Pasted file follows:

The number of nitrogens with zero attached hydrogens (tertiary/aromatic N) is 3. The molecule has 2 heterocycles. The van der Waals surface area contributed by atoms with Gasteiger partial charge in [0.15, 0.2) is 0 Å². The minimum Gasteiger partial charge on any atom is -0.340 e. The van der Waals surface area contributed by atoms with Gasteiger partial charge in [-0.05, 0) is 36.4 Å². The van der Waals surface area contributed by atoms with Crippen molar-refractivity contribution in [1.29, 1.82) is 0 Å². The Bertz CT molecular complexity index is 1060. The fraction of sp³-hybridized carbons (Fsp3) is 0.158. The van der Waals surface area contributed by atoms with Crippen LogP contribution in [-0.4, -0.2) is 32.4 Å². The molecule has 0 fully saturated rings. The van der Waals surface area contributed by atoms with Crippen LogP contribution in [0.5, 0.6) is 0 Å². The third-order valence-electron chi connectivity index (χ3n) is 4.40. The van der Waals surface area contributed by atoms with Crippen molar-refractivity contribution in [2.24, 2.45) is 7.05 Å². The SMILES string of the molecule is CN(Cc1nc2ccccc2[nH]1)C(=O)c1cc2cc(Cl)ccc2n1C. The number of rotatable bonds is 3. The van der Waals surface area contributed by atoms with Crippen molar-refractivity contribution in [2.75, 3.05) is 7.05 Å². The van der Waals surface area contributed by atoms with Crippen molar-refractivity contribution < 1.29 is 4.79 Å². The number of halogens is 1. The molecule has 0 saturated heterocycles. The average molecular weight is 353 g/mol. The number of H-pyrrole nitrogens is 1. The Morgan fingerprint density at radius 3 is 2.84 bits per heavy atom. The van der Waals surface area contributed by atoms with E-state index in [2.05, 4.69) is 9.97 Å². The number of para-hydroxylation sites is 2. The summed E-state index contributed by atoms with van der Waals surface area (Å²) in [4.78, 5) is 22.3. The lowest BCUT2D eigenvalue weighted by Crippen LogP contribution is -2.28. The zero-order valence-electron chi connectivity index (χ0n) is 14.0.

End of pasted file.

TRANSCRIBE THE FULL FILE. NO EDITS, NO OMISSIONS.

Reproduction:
The number of nitrogens with zero attached hydrogens (tertiary/aromatic N) is 3. The molecule has 2 heterocycles. The van der Waals surface area contributed by atoms with Gasteiger partial charge in [0.15, 0.2) is 0 Å². The minimum Gasteiger partial charge on any atom is -0.340 e. The van der Waals surface area contributed by atoms with Gasteiger partial charge in [-0.05, 0) is 36.4 Å². The van der Waals surface area contributed by atoms with Crippen molar-refractivity contribution in [1.29, 1.82) is 0 Å². The Bertz CT molecular complexity index is 1060. The fraction of sp³-hybridized carbons (Fsp3) is 0.158. The van der Waals surface area contributed by atoms with Crippen LogP contribution in [-0.4, -0.2) is 32.4 Å². The molecule has 0 fully saturated rings. The van der Waals surface area contributed by atoms with Crippen LogP contribution in [0.5, 0.6) is 0 Å². The third-order valence-electron chi connectivity index (χ3n) is 4.40. The van der Waals surface area contributed by atoms with Crippen molar-refractivity contribution in [2.24, 2.45) is 7.05 Å². The SMILES string of the molecule is CN(Cc1nc2ccccc2[nH]1)C(=O)c1cc2cc(Cl)ccc2n1C. The number of rotatable bonds is 3. The van der Waals surface area contributed by atoms with Crippen molar-refractivity contribution in [2.75, 3.05) is 7.05 Å². The van der Waals surface area contributed by atoms with Crippen molar-refractivity contribution < 1.29 is 4.79 Å². The number of halogens is 1. The molecule has 0 saturated heterocycles. The average molecular weight is 353 g/mol. The number of H-pyrrole nitrogens is 1. The Morgan fingerprint density at radius 3 is 2.84 bits per heavy atom. The van der Waals surface area contributed by atoms with E-state index in [2.05, 4.69) is 9.97 Å². The number of para-hydroxylation sites is 2. The summed E-state index contributed by atoms with van der Waals surface area (Å²) in [4.78, 5) is 22.3. The lowest BCUT2D eigenvalue weighted by Crippen LogP contribution is -2.28. The zero-order valence-electron chi connectivity index (χ0n) is 14.0.